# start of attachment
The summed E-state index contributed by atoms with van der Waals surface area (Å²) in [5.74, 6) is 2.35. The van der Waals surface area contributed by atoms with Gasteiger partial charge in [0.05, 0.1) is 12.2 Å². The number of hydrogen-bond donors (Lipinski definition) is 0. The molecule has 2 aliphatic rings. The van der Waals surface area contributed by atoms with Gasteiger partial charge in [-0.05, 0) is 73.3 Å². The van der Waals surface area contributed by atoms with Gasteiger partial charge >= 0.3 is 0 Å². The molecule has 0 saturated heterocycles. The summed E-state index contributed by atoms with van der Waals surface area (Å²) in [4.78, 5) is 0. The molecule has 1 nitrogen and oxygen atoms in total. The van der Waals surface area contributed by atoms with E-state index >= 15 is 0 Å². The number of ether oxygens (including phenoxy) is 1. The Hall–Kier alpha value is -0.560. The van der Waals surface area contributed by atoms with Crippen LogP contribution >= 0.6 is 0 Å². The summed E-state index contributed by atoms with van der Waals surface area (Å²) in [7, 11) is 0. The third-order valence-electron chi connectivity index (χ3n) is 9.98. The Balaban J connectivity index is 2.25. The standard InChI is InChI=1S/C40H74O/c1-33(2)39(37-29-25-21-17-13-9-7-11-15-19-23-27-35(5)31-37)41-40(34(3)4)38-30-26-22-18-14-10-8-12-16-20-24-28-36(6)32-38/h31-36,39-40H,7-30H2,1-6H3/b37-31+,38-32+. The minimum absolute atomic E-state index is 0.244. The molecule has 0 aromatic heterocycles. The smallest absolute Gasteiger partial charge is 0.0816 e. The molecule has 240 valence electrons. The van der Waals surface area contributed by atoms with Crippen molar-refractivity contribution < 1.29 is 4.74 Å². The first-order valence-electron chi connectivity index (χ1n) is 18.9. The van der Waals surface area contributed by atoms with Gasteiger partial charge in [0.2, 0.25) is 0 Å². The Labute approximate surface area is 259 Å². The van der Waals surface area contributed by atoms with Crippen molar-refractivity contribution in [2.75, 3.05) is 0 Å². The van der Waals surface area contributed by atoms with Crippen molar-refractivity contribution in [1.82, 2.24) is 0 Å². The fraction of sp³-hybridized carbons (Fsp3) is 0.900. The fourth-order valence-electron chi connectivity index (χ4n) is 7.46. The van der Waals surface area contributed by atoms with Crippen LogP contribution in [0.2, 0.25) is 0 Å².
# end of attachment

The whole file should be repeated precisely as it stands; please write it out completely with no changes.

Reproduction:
The summed E-state index contributed by atoms with van der Waals surface area (Å²) in [5.74, 6) is 2.35. The van der Waals surface area contributed by atoms with Gasteiger partial charge in [0.05, 0.1) is 12.2 Å². The number of hydrogen-bond donors (Lipinski definition) is 0. The molecule has 2 aliphatic rings. The van der Waals surface area contributed by atoms with Gasteiger partial charge in [-0.05, 0) is 73.3 Å². The van der Waals surface area contributed by atoms with Gasteiger partial charge >= 0.3 is 0 Å². The molecule has 0 saturated heterocycles. The summed E-state index contributed by atoms with van der Waals surface area (Å²) in [4.78, 5) is 0. The molecule has 1 nitrogen and oxygen atoms in total. The van der Waals surface area contributed by atoms with E-state index >= 15 is 0 Å². The number of ether oxygens (including phenoxy) is 1. The Hall–Kier alpha value is -0.560. The van der Waals surface area contributed by atoms with Crippen LogP contribution >= 0.6 is 0 Å². The summed E-state index contributed by atoms with van der Waals surface area (Å²) in [7, 11) is 0. The third-order valence-electron chi connectivity index (χ3n) is 9.98. The Balaban J connectivity index is 2.25. The standard InChI is InChI=1S/C40H74O/c1-33(2)39(37-29-25-21-17-13-9-7-11-15-19-23-27-35(5)31-37)41-40(34(3)4)38-30-26-22-18-14-10-8-12-16-20-24-28-36(6)32-38/h31-36,39-40H,7-30H2,1-6H3/b37-31+,38-32+. The minimum absolute atomic E-state index is 0.244. The molecule has 0 aromatic heterocycles. The smallest absolute Gasteiger partial charge is 0.0816 e. The molecule has 240 valence electrons. The van der Waals surface area contributed by atoms with Crippen molar-refractivity contribution < 1.29 is 4.74 Å². The first-order valence-electron chi connectivity index (χ1n) is 18.9. The van der Waals surface area contributed by atoms with Gasteiger partial charge in [0.2, 0.25) is 0 Å². The Labute approximate surface area is 259 Å². The van der Waals surface area contributed by atoms with Crippen molar-refractivity contribution in [2.75, 3.05) is 0 Å². The van der Waals surface area contributed by atoms with Crippen molar-refractivity contribution in [1.82, 2.24) is 0 Å². The fraction of sp³-hybridized carbons (Fsp3) is 0.900. The fourth-order valence-electron chi connectivity index (χ4n) is 7.46. The van der Waals surface area contributed by atoms with Crippen LogP contribution in [0.2, 0.25) is 0 Å².